Emancipation from Rationality. Richard Rorty’s attempt to enlighten the Enlightenment from the spirit of Romantic Hermeneutics
This article shows, firstly, why Rorty thinks that after the Kantian En- lightenment, which had fought for emancipation in the name of reason, we are now in need of a second Enlightenment that liberates us from rationality; it shows, secondly, the inner contradictions Rorty blunders into by (seemingly) detaching his critique of objectivity in his works after Philosophy and the Mirror of Nature from the subsequent necessary critique of subjectivity; it offers, thirdly, to explain these contradictions by reference to Rorty’s ties to the tradition of Romanticism, on which he greatly depends, albeit without adopting its major concepts, which are a dialogical theory of subjectivity, and ironic ways of writing. A second level of investigation addresses the question of Rorty’s rhetoric and how he thinks the emancipation from rationality should be accomplished, showing that his insistence on subjectivity and tradition serves his emancipatory program: Part of Rorty’s strategy is selling his emancipatory maxim as reform instead of as revolution against dualistic and representational concepts of rationality. Therewith, Rorty is insisting on dialog with supposedly incommensurable positions and he is doing so because he thinks — from a pragmatic and utilitarian perspective — that this approach is more likely to have success.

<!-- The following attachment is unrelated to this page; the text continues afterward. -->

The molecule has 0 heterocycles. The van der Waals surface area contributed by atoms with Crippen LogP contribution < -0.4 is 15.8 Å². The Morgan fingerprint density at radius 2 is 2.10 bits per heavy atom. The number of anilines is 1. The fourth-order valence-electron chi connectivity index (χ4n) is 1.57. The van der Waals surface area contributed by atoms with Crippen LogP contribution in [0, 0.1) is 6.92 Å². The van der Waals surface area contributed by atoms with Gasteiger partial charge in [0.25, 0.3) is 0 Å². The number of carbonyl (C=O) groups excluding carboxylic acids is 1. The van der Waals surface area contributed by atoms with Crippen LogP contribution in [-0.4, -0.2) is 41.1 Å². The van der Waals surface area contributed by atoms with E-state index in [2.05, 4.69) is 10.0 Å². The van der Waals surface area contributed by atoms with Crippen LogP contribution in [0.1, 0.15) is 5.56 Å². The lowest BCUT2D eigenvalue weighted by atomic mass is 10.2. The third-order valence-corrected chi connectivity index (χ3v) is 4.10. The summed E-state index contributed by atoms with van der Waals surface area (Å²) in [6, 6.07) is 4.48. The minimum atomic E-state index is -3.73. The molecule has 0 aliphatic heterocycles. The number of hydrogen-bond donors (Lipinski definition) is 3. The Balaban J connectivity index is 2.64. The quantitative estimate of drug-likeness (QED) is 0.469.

Schlegel, Subjectivity, Irony, Rhetoric, Scientific and Political Communication Strategy.